The Importance of Framing   by Debra D'Souza

About 20 GRC members listened carefully when member Debra D’Souza presented important information and fielded our questions about framing our art. Debra is nationally certified as a framer and has many years professional experience with the best conservation practices. 

Deb emphasized knowing enough about matting and framing so that we can choose materials that preserve our art safely in its original condition. They will cost more but they are better for the art. She showed us an example of an etching that was damaged by improper matting and mounting, and distributed sample kits showing us the difference between good quality and poor quality materials.

With mat boards and backing board-the pieces that touch the front and back of the art work-the key is to avoid materials with acid content. That means avoiding paper and board made from wood pulp. The acidity in wood pulp mats and boards is released as a gas within the frame and inevitably damages the artwork. The damage will be visible within months as the bevel cut of the mat darkens, and eventually the same happens to the paper support for the art itself. That’s because the outgassing acid actually burns paper. This is the same reason that pages of old books become brown with age-the paper is actually burning.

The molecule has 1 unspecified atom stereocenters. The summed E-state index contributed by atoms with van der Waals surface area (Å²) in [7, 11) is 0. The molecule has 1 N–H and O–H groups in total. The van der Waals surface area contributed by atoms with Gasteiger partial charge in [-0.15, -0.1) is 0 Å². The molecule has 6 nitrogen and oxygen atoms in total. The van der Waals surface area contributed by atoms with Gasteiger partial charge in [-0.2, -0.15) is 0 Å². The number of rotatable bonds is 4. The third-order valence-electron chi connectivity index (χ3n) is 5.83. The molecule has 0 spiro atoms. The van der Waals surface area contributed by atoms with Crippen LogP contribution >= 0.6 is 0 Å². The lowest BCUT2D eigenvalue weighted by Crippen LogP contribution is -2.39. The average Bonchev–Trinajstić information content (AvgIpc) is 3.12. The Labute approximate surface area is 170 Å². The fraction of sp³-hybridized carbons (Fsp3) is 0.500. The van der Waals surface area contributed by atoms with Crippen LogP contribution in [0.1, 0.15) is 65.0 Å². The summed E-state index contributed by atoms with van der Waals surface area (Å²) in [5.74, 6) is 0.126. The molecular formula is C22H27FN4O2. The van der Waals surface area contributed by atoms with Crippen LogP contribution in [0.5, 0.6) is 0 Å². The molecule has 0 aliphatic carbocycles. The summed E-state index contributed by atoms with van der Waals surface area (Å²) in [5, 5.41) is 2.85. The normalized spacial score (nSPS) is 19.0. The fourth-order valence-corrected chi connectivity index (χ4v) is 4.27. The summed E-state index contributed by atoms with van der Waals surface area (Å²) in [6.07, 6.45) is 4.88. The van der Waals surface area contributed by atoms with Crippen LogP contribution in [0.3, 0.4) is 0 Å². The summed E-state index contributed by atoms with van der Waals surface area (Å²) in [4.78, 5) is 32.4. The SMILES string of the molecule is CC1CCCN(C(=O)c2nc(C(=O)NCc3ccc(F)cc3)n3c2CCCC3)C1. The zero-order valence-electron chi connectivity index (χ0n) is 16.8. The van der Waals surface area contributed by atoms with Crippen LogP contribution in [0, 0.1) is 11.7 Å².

Beware of mat board labeled “acid free,” which may have a core of wood pulp that’s simply been covered with chemically buffered paper. Instead ask for “conservation board” or “museum board” that’s made from 100% cotton, also referred to as rag board. 

The backing is just as important. Foam board is used most often. Its core is inert and safe for art, but ask for the kind that’s covered with acid-free paper instead of regular paper. (Alternatively, mat board may also be used for the backing.)

Good framers will minimize sticking adhesives on the back and corners of the art. Deb showed us linen tape with a safe type of glue that can be removed later on as needed. She shared a technique for making corners out of mulberry paper so that a sheet of art can be held on the backing board without any adhesives touching the art itself. 

When it comes to glass, the important thing is to protect the art from light’s ultraviolet rays. UV rays will fade the image and harm the paper support. Deb recommends always using “conservation glass” which blocks 95% of the UV rays. “Museum” glass blocks even more, but is significantly more expensive. 

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